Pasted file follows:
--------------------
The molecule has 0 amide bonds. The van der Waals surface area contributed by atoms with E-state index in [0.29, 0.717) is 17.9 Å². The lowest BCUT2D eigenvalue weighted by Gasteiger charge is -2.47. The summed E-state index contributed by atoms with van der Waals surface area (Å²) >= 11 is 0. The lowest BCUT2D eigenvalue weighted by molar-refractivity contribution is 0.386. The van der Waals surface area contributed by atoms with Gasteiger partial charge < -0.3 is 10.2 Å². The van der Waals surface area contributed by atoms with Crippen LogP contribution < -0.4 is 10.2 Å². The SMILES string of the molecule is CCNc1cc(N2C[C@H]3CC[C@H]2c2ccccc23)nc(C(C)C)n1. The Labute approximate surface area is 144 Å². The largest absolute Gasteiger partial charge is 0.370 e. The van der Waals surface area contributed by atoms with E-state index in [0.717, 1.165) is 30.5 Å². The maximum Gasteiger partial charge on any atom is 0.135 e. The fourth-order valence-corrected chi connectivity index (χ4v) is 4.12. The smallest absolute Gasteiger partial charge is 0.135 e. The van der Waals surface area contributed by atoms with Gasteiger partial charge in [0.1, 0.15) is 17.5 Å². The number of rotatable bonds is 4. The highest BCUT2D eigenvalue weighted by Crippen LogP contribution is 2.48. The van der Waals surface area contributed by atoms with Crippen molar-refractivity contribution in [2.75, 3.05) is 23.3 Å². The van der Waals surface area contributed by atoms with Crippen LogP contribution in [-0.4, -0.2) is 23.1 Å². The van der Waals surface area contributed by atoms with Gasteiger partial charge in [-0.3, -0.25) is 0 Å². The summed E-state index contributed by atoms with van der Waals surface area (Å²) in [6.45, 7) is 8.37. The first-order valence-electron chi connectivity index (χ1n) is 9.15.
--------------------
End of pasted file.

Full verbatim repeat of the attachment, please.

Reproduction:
The molecule has 0 amide bonds. The van der Waals surface area contributed by atoms with E-state index in [0.29, 0.717) is 17.9 Å². The lowest BCUT2D eigenvalue weighted by Gasteiger charge is -2.47. The summed E-state index contributed by atoms with van der Waals surface area (Å²) >= 11 is 0. The lowest BCUT2D eigenvalue weighted by molar-refractivity contribution is 0.386. The van der Waals surface area contributed by atoms with Gasteiger partial charge < -0.3 is 10.2 Å². The van der Waals surface area contributed by atoms with Crippen LogP contribution < -0.4 is 10.2 Å². The SMILES string of the molecule is CCNc1cc(N2C[C@H]3CC[C@H]2c2ccccc23)nc(C(C)C)n1. The Labute approximate surface area is 144 Å². The largest absolute Gasteiger partial charge is 0.370 e. The van der Waals surface area contributed by atoms with E-state index in [0.717, 1.165) is 30.5 Å². The maximum Gasteiger partial charge on any atom is 0.135 e. The fourth-order valence-corrected chi connectivity index (χ4v) is 4.12. The smallest absolute Gasteiger partial charge is 0.135 e. The van der Waals surface area contributed by atoms with Gasteiger partial charge in [0.1, 0.15) is 17.5 Å². The number of rotatable bonds is 4. The highest BCUT2D eigenvalue weighted by Crippen LogP contribution is 2.48. The van der Waals surface area contributed by atoms with Crippen molar-refractivity contribution in [2.75, 3.05) is 23.3 Å². The van der Waals surface area contributed by atoms with Crippen LogP contribution in [-0.4, -0.2) is 23.1 Å². The van der Waals surface area contributed by atoms with Gasteiger partial charge in [-0.3, -0.25) is 0 Å². The summed E-state index contributed by atoms with van der Waals surface area (Å²) in [6.45, 7) is 8.37. The first-order valence-electron chi connectivity index (χ1n) is 9.15.